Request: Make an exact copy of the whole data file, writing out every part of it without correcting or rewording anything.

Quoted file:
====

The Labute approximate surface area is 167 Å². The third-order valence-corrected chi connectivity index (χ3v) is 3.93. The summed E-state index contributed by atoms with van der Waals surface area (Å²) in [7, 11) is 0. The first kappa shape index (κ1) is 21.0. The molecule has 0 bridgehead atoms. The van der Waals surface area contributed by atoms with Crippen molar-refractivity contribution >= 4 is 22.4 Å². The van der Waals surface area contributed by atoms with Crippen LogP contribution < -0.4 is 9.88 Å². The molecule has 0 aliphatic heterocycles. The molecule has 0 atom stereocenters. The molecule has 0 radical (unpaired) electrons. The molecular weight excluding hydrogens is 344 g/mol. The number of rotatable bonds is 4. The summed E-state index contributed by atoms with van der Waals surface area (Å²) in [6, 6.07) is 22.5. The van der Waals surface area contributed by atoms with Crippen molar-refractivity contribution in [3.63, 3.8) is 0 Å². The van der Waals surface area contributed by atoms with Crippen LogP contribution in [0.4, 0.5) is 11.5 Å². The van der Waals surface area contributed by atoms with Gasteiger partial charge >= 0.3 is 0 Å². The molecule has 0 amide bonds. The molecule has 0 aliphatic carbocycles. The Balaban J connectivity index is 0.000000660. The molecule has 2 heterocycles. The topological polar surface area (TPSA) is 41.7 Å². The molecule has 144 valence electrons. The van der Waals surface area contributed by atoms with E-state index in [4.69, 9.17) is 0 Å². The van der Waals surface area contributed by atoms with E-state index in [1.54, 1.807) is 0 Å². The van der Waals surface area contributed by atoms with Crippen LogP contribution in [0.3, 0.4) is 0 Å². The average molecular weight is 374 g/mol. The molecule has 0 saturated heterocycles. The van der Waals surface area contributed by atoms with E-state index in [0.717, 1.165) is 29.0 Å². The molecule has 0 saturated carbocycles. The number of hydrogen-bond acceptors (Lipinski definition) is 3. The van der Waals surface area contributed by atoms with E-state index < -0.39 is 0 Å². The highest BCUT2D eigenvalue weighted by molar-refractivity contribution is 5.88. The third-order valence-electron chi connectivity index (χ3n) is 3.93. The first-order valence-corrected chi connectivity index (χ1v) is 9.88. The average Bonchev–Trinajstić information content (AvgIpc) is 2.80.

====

The Labute approximate surface area is 167 Å². The third-order valence-corrected chi connectivity index (χ3v) is 3.93. The summed E-state index contributed by atoms with van der Waals surface area (Å²) in [7, 11) is 0. The first kappa shape index (κ1) is 21.0. The molecule has 0 bridgehead atoms. The van der Waals surface area contributed by atoms with Crippen molar-refractivity contribution >= 4 is 22.4 Å². The van der Waals surface area contributed by atoms with Crippen LogP contribution < -0.4 is 9.88 Å². The molecule has 0 aliphatic heterocycles. The molecule has 0 atom stereocenters. The molecule has 0 radical (unpaired) electrons. The molecular weight excluding hydrogens is 344 g/mol. The number of rotatable bonds is 4. The summed E-state index contributed by atoms with van der Waals surface area (Å²) in [6, 6.07) is 22.5. The van der Waals surface area contributed by atoms with Crippen molar-refractivity contribution in [3.63, 3.8) is 0 Å². The van der Waals surface area contributed by atoms with Crippen LogP contribution in [0.4, 0.5) is 11.5 Å². The van der Waals surface area contributed by atoms with Gasteiger partial charge >= 0.3 is 0 Å². The molecule has 0 amide bonds. The molecule has 0 aliphatic carbocycles. The Balaban J connectivity index is 0.000000660. The molecule has 2 heterocycles. The topological polar surface area (TPSA) is 41.7 Å². The molecule has 144 valence electrons. The van der Waals surface area contributed by atoms with E-state index in [4.69, 9.17) is 0 Å². The van der Waals surface area contributed by atoms with E-state index in [1.54, 1.807) is 0 Å². The van der Waals surface area contributed by atoms with Crippen LogP contribution in [0.3, 0.4) is 0 Å². The average molecular weight is 374 g/mol. The molecule has 0 saturated heterocycles. The van der Waals surface area contributed by atoms with E-state index in [0.717, 1.165) is 29.0 Å². The molecule has 0 saturated carbocycles. The number of hydrogen-bond acceptors (Lipinski definition) is 3. The van der Waals surface area contributed by atoms with E-state index < -0.39 is 0 Å². The highest BCUT2D eigenvalue weighted by molar-refractivity contribution is 5.88. The third-order valence-electron chi connectivity index (χ3n) is 3.93. The first-order valence-corrected chi connectivity index (χ1v) is 9.88. The average Bonchev–Trinajstić information content (AvgIpc) is 2.80.